A Cost-benefit Analysis Of An Olympic Games
No 1097, Working Paper from Economics Department, Queen's University
This paper attempts to estimate the net benefit to Canada of the Vancouver 2010 Winter Olympic Games. Two particular classes of problems in Olympic CBA are studied in detail. The first is the unique nature of project dependency in an Olympic Games, and this is surmounted by the classification of Olympic-related costs and benefits as "Event-related" or "Infrastructure-related", with rules for handing each in the context of a CBA for an Olympic Games. The second is the estimation of net benefit of three types of "Olympic Outputs", namely the Olympic Spectacle, the Olympic Halo (the feelings of pride engendered in the residents of the host city), and the tourism induced by an Olympic Games. One key result of the paper is that a correct accounting of induced Olympic tourism shows that the net benefit of this tourism is substantially less than its widely touted 'economic impact'. Although a detailed estimation of infrastructure costs and benefits is outside the scope of the paper, their contribution to the net benefit of the Games under the proposed project accounting rules is clearly negative. The net benefit of the Olympic Games is therefore also substantially negative when the estimates of Olympic benefits from this paper are combined with published estimates for event costs.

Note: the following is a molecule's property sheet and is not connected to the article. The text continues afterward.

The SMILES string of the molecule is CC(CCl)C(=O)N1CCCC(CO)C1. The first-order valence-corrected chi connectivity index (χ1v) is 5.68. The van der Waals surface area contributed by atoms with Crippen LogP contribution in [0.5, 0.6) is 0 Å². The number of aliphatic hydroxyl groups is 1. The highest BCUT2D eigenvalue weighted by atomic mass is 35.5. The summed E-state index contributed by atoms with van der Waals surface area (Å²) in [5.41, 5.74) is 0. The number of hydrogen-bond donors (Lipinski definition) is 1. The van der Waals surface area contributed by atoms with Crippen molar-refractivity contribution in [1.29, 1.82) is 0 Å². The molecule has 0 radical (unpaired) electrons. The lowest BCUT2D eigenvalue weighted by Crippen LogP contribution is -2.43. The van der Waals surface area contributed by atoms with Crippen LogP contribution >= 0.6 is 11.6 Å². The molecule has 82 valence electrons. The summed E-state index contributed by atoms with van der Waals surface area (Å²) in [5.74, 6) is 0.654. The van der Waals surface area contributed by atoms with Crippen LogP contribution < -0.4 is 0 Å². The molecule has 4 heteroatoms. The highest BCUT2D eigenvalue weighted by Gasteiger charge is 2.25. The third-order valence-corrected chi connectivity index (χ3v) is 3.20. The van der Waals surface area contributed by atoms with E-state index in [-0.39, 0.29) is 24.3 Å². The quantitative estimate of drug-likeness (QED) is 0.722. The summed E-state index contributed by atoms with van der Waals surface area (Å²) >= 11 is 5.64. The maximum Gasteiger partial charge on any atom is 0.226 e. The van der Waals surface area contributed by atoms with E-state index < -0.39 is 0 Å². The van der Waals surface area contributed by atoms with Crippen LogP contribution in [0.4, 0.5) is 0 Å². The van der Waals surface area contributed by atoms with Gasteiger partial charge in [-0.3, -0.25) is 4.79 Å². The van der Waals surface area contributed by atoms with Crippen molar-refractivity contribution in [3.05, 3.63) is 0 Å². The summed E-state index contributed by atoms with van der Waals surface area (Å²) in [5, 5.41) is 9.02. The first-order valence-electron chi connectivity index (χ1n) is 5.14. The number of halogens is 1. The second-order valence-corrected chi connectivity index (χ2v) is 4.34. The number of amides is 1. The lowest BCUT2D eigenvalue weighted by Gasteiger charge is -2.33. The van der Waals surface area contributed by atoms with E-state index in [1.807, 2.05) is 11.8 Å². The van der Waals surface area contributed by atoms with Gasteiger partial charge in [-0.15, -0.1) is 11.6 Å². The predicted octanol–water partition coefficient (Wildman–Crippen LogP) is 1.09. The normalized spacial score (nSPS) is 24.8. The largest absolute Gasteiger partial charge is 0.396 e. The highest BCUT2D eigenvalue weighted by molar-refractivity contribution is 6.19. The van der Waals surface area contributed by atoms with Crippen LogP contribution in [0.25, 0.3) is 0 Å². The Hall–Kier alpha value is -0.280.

Keywords: Cost/Benefit Analysis; Olympics; Tourism (search for similar items in EconPapers)
JEL-codes: D61 (search for similar items in EconPapers)
Pages: 62 pages
New Economics Papers: this item is included in nep-cul, nep-ppm and nep-tur
References: View references in EconPapers View complete reference list from CitEc
Citations: View citations in EconPapers (1) Track citations by RSS feed
Downloads: (external link)
https://www.econ.queensu.ca/sites/econ.queensu.ca/files/qed_wp_1097.pdf First version 2006 (application/pdf)
This item may be available elsewhere in EconPapers: Search for items with the same title.
Export reference: BibTeX
RIS (EndNote, ProCite, RefMan)
Persistent link: https://EconPapers.repec.org/RePEc:qed:wpaper:1097
Access Statistics for this paper
More papers in Working Paper from Economics Department, Queen's University Contact information at EDIRC.
Bibliographic data for series maintained by Mark Babcock ().